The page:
Probate is the court-controlled process a will goes through before distributing the estate to the beneficiaries. It serves to validate the will and ensure that it is executed as per the deceased’s wishes. It sounds pretty straightforward, but there are several reasons why you may want to avoid it altogether.
You probably want your heirs to take over the estate as soon as you are gone, or you want to keep family affairs out of the public limelight. In such cases, probate won’t do the work for you. Here are more reasons to avoid having your estate go through probate.
Probate is slow
You probably know how slow the wheels of justice grind, and being a court process, probate sure does take time. Your beneficiaries could be looking at months or even years to have full control of the assets you left them. Until then, everything is controlled by the executor, who the court tasks with implementing the terms of the will.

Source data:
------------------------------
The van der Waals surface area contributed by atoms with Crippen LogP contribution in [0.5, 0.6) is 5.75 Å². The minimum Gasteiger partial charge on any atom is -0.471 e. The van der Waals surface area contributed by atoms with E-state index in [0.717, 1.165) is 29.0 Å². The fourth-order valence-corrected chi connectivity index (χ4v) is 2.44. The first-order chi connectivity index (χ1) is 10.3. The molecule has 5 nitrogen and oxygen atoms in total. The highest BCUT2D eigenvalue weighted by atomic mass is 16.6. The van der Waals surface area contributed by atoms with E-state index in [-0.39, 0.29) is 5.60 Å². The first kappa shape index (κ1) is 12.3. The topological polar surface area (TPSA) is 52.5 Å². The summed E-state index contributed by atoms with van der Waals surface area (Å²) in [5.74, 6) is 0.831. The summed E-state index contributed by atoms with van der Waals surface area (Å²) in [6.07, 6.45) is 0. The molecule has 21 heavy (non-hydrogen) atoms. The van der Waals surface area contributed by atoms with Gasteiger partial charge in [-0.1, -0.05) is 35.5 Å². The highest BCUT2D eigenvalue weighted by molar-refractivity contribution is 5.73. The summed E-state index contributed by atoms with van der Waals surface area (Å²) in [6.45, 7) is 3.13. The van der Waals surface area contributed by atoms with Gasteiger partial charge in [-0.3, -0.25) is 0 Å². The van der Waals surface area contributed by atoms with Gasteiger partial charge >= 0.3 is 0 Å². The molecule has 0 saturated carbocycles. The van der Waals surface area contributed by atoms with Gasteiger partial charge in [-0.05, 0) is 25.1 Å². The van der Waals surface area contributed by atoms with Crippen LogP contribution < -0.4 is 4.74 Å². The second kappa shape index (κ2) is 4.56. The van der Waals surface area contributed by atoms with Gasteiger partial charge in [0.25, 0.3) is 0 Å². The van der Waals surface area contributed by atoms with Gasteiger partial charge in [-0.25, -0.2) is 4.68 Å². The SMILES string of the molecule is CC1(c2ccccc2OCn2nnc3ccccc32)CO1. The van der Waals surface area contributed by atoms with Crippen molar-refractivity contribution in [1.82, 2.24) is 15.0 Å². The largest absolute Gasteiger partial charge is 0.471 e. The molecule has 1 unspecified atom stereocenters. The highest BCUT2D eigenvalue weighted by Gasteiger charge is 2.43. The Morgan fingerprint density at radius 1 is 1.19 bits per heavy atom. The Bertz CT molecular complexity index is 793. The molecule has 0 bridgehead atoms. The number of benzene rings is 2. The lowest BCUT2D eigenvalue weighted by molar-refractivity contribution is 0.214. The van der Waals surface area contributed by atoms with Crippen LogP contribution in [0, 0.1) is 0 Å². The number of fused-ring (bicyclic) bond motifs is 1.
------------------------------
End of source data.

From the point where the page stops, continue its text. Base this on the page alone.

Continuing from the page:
On top of that, your estate is subject to various fees associated with probate. The amount could be significant if your estate is sizable.
How to go about it
There are various ways of avoiding probate. For starters, you could establish a living trust and put your assets in it. Once you are gone, it automatically becomes an irrevocable trust and is subject to distribution to the heirs according to the terms of the trust.
Alternatively, you can jointly own properties where ownership automatically transfers to the other party. You could also make accounts payable on death where the proceeds automatically go to your beneficiary without necessarily passing through probate.
Given the several options at your disposal, learning more about each method is best to ensure you pick what best suits your estate.